plynn7 wrote:he also puts dowm lime once a season.
I think we're getting a little closer to the answer. Of course, I wouldn't even do what he's doing without a soil test. Ask him if he gets a soil analysis done, and if not, how he knows he needs lime once a year. Ask him what kind of lime he uses too. He may know what he is doing, but he may not.

Which brings me to my question (forgive me if it's already been asked). Do you have a soil test? If you really want better results, then in my opinion, the choice between Milorganite and Scott's 4 Step is: Milorganite. And the choice between soil test and no soil test is: soil test. We can help you improve your soil, and with good cultural practices, maybe one day your neighbor will ask you how you do it.

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Re: Want to try Milorganite

Post by xxryu139xx » April 14th, 2012, 7:43 am

green across the street doesn't necessarily mean that it's the best looking quality lawn until you are actually standing inside of it. my buddy across the street, his lawn looks really nice and green and nicely manicured, but when i come over and talk to him once in a while, his lawn is not as thick and as lush as mine. you can still see the soil between the grass with his lawn, mine u can barely see it now. he uses lawn doctor for his amendments. the guy drops some sort of fertilizer + lime in spring and fall.

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Re: Want to try Milorganite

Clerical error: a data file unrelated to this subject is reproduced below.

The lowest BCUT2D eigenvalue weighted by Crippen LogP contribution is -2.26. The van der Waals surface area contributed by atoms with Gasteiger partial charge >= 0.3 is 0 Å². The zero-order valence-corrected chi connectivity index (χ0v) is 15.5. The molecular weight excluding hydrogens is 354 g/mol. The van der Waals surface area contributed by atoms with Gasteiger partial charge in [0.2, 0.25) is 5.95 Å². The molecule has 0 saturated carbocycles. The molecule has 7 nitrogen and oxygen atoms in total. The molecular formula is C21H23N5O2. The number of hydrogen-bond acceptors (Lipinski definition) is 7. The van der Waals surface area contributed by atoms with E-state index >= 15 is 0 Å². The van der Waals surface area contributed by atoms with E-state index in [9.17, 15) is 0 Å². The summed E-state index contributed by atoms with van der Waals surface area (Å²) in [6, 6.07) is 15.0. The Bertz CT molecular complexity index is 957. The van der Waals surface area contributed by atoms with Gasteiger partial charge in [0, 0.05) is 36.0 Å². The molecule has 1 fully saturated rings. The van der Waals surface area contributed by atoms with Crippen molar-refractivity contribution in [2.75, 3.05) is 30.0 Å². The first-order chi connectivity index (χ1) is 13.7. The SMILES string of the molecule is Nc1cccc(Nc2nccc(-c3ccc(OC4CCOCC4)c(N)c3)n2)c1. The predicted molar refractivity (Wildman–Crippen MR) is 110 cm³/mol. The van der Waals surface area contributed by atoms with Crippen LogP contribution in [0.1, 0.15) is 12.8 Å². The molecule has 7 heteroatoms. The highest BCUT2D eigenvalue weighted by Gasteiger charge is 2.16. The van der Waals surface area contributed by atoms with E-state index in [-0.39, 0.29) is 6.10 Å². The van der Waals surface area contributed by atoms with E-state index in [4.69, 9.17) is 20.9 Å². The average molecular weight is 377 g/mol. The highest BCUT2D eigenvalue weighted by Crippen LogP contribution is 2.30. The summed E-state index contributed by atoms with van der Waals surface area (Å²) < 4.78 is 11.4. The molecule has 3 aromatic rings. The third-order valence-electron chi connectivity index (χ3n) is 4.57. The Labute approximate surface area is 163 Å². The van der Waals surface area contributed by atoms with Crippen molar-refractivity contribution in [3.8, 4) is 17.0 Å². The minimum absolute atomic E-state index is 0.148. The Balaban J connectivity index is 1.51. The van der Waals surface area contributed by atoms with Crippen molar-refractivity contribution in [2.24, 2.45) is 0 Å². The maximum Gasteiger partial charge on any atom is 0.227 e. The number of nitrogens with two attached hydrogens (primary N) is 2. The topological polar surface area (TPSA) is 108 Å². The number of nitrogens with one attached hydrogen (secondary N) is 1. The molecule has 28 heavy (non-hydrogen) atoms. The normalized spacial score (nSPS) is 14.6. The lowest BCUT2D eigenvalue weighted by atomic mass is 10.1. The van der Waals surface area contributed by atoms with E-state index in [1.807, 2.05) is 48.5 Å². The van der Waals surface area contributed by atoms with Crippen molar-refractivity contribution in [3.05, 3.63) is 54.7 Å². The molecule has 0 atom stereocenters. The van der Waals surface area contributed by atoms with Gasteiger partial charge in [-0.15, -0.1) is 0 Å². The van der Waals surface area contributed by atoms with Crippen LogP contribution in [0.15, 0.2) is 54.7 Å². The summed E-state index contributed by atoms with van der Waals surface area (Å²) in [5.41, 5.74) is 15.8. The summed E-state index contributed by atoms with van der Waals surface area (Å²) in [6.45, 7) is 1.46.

Post by MorpheusPA » April 14th, 2012, 9:20 am

plynn7 wrote:Now I am confused! I stopped to talk to a neighbor who's lawn looks good year round, deep lush green lawn even in winter, not as green in winter but looks better then most lawns in this area during winter. So I asked him what he uses. He only uses the Scott's 4 step system, but it's the liquid stuff that he sprays on and mows at 2 1/2 inchs, he also puts dowm lime once a season. So now my question is can I use Scott's 4 step with the Milo, would that be too much?
Big +1 to the above. For SE PA, the natural pH tends to be in the 5 range (consider yourself lucky, mine is lower than that!) with the optimal pH being 6.5 to 6.7 in most cases. That lime is probably keeping the soil out of total collapse, but as to whether it's really necessary once a season is unknown without a soil test.

Grasses are pretty tolerant of misbalances in calcium and magnesium, but it's still not a good idea and I'm willing to bet that given the choice between the $15 a bag calcitic and the $4 a bag dolomitic, he's using the cheaper stuff. Which may not be, and probably isn't, correct.

We also tend to be phosphorus short, and your area is more potassium short than mine is. Lime and Scotts do nothing for that.

The $20 Logan soil test is a great idea and pretty easy to do. I do mine yearly, and just found out that my gardens have a modest issue with calcium, magnesium, potassium, and boron. The lawn needs magnesium, potassium, and boron.

With that, we'd know exactly what your soil needs. Without it, we'd be shooting at a black cat in a coal mine at midnight, which I won't even try to do.

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Re: Want to try Milorganite

Post by HanLawn » April 14th, 2012, 10:31 am

Seattle2k wrote:Plynn, you'll be fine applying Milorganite now. Most organic ferts, Milorganite included, are slow-release.
Milorganite is 60% slow release, 40% instant release nitrogen.quite different than grains that are all slow release.

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Re: Want to try Milorganite

Post by plynn7 » April 14th, 2012, 1:09 pm